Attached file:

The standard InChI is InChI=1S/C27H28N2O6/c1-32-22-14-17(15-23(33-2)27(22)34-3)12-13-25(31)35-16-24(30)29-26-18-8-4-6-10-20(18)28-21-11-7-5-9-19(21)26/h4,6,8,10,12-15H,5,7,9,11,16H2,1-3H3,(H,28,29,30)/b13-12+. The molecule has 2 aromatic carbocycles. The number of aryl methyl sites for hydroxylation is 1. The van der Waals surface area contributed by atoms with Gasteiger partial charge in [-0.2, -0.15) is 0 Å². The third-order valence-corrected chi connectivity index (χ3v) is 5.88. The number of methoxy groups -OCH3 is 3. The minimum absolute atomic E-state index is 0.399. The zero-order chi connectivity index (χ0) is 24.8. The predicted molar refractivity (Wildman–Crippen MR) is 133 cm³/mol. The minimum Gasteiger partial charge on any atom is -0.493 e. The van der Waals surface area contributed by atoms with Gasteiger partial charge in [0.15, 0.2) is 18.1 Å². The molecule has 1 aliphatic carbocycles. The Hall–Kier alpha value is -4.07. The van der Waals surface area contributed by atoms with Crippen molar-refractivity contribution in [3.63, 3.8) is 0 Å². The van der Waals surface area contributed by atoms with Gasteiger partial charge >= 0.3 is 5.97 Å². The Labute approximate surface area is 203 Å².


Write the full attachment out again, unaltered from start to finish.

The standard InChI is InChI=1S/C27H28N2O6/c1-32-22-14-17(15-23(33-2)27(22)34-3)12-13-25(31)35-16-24(30)29-26-18-8-4-6-10-20(18)28-21-11-7-5-9-19(21)26/h4,6,8,10,12-15H,5,7,9,11,16H2,1-3H3,(H,28,29,30)/b13-12+. The molecule has 2 aromatic carbocycles. The number of aryl methyl sites for hydroxylation is 1. The van der Waals surface area contributed by atoms with Gasteiger partial charge in [-0.2, -0.15) is 0 Å². The third-order valence-corrected chi connectivity index (χ3v) is 5.88. The number of methoxy groups -OCH3 is 3. The minimum absolute atomic E-state index is 0.399. The zero-order chi connectivity index (χ0) is 24.8. The predicted molar refractivity (Wildman–Crippen MR) is 133 cm³/mol. The minimum Gasteiger partial charge on any atom is -0.493 e. The van der Waals surface area contributed by atoms with Gasteiger partial charge in [0.15, 0.2) is 18.1 Å². The molecule has 1 aliphatic carbocycles. The Hall–Kier alpha value is -4.07. The van der Waals surface area contributed by atoms with Crippen molar-refractivity contribution in [3.63, 3.8) is 0 Å². The van der Waals surface area contributed by atoms with Gasteiger partial charge >= 0.3 is 5.97 Å². The Labute approximate surface area is 203 Å².